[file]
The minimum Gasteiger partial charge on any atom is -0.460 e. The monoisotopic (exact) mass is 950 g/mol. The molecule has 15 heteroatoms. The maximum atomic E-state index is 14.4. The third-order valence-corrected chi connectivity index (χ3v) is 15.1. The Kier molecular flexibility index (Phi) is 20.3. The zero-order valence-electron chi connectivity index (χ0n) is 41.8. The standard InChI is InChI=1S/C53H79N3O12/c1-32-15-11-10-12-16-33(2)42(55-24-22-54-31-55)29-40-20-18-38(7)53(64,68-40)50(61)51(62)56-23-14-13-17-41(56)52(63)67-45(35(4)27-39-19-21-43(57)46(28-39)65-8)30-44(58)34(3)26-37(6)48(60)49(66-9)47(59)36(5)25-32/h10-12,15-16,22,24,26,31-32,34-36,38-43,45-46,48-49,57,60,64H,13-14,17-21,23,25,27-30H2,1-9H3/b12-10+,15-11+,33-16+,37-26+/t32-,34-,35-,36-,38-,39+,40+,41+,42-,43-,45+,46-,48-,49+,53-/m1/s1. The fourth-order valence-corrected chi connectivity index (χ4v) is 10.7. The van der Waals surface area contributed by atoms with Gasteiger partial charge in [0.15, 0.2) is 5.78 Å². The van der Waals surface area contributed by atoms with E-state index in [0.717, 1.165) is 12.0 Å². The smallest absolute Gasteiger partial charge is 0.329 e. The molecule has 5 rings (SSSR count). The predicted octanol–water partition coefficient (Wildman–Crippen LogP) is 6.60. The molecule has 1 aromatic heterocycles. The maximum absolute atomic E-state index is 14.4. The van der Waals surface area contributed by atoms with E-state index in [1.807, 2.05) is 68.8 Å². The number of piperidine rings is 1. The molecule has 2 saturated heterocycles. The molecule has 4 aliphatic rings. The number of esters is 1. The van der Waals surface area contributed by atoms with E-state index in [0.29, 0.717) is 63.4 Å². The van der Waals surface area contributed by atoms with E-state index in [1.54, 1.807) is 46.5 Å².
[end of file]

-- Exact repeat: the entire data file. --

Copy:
The minimum Gasteiger partial charge on any atom is -0.460 e. The monoisotopic (exact) mass is 950 g/mol. The molecule has 15 heteroatoms. The maximum atomic E-state index is 14.4. The third-order valence-corrected chi connectivity index (χ3v) is 15.1. The Kier molecular flexibility index (Phi) is 20.3. The zero-order valence-electron chi connectivity index (χ0n) is 41.8. The standard InChI is InChI=1S/C53H79N3O12/c1-32-15-11-10-12-16-33(2)42(55-24-22-54-31-55)29-40-20-18-38(7)53(64,68-40)50(61)51(62)56-23-14-13-17-41(56)52(63)67-45(35(4)27-39-19-21-43(57)46(28-39)65-8)30-44(58)34(3)26-37(6)48(60)49(66-9)47(59)36(5)25-32/h10-12,15-16,22,24,26,31-32,34-36,38-43,45-46,48-49,57,60,64H,13-14,17-21,23,25,27-30H2,1-9H3/b12-10+,15-11+,33-16+,37-26+/t32-,34-,35-,36-,38-,39+,40+,41+,42-,43-,45+,46-,48-,49+,53-/m1/s1. The fourth-order valence-corrected chi connectivity index (χ4v) is 10.7. The van der Waals surface area contributed by atoms with Gasteiger partial charge in [0.15, 0.2) is 5.78 Å². The van der Waals surface area contributed by atoms with E-state index in [0.717, 1.165) is 12.0 Å². The smallest absolute Gasteiger partial charge is 0.329 e. The molecule has 5 rings (SSSR count). The predicted octanol–water partition coefficient (Wildman–Crippen LogP) is 6.60. The molecule has 1 aromatic heterocycles. The maximum absolute atomic E-state index is 14.4. The van der Waals surface area contributed by atoms with E-state index in [1.807, 2.05) is 68.8 Å². The number of piperidine rings is 1. The molecule has 2 saturated heterocycles. The molecule has 4 aliphatic rings. The number of esters is 1. The van der Waals surface area contributed by atoms with E-state index in [0.29, 0.717) is 63.4 Å². The van der Waals surface area contributed by atoms with E-state index in [1.54, 1.807) is 46.5 Å².